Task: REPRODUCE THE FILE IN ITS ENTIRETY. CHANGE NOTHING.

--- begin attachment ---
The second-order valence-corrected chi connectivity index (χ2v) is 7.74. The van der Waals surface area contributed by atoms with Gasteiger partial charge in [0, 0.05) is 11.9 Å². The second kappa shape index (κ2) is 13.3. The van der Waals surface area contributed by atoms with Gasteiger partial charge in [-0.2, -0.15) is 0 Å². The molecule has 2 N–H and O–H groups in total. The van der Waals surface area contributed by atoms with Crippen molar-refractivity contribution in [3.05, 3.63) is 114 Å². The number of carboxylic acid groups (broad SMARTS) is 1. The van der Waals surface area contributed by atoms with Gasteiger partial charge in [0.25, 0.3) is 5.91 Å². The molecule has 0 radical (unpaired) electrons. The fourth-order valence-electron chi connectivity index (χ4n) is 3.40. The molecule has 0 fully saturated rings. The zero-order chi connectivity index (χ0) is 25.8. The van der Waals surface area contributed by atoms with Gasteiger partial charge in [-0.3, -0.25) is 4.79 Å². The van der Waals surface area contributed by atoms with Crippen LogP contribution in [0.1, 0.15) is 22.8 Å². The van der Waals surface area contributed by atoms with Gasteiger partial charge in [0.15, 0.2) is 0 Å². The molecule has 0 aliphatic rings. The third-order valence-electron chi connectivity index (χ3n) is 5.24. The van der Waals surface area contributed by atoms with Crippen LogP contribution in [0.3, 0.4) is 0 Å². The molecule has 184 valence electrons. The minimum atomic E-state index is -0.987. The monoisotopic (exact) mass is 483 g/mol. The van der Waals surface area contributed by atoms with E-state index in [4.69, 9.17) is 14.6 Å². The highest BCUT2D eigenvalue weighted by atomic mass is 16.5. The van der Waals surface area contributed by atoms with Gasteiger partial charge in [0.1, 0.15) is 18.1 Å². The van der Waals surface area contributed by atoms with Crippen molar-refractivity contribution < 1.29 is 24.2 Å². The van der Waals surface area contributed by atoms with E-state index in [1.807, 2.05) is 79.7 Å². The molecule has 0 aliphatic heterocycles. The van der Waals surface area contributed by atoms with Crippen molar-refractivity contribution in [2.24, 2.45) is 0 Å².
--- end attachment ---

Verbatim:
The second-order valence-corrected chi connectivity index (χ2v) is 7.74. The van der Waals surface area contributed by atoms with Gasteiger partial charge in [0, 0.05) is 11.9 Å². The second kappa shape index (κ2) is 13.3. The van der Waals surface area contributed by atoms with Gasteiger partial charge in [-0.2, -0.15) is 0 Å². The molecule has 2 N–H and O–H groups in total. The van der Waals surface area contributed by atoms with Crippen molar-refractivity contribution in [3.05, 3.63) is 114 Å². The number of carboxylic acid groups (broad SMARTS) is 1. The van der Waals surface area contributed by atoms with Gasteiger partial charge in [0.25, 0.3) is 5.91 Å². The molecule has 0 radical (unpaired) electrons. The fourth-order valence-electron chi connectivity index (χ4n) is 3.40. The molecule has 0 fully saturated rings. The zero-order chi connectivity index (χ0) is 25.8. The van der Waals surface area contributed by atoms with Gasteiger partial charge in [-0.3, -0.25) is 4.79 Å². The van der Waals surface area contributed by atoms with Crippen LogP contribution in [0.1, 0.15) is 22.8 Å². The van der Waals surface area contributed by atoms with Gasteiger partial charge in [0.15, 0.2) is 0 Å². The molecule has 0 aliphatic rings. The third-order valence-electron chi connectivity index (χ3n) is 5.24. The van der Waals surface area contributed by atoms with Crippen LogP contribution in [0.3, 0.4) is 0 Å². The molecule has 184 valence electrons. The minimum atomic E-state index is -0.987. The monoisotopic (exact) mass is 483 g/mol. The van der Waals surface area contributed by atoms with E-state index in [4.69, 9.17) is 14.6 Å². The highest BCUT2D eigenvalue weighted by atomic mass is 16.5. The van der Waals surface area contributed by atoms with Gasteiger partial charge in [0.1, 0.15) is 18.1 Å². The van der Waals surface area contributed by atoms with Crippen molar-refractivity contribution < 1.29 is 24.2 Å². The van der Waals surface area contributed by atoms with E-state index in [1.807, 2.05) is 79.7 Å². The molecule has 0 aliphatic heterocycles. The van der Waals surface area contributed by atoms with Crippen molar-refractivity contribution in [2.24, 2.45) is 0 Å².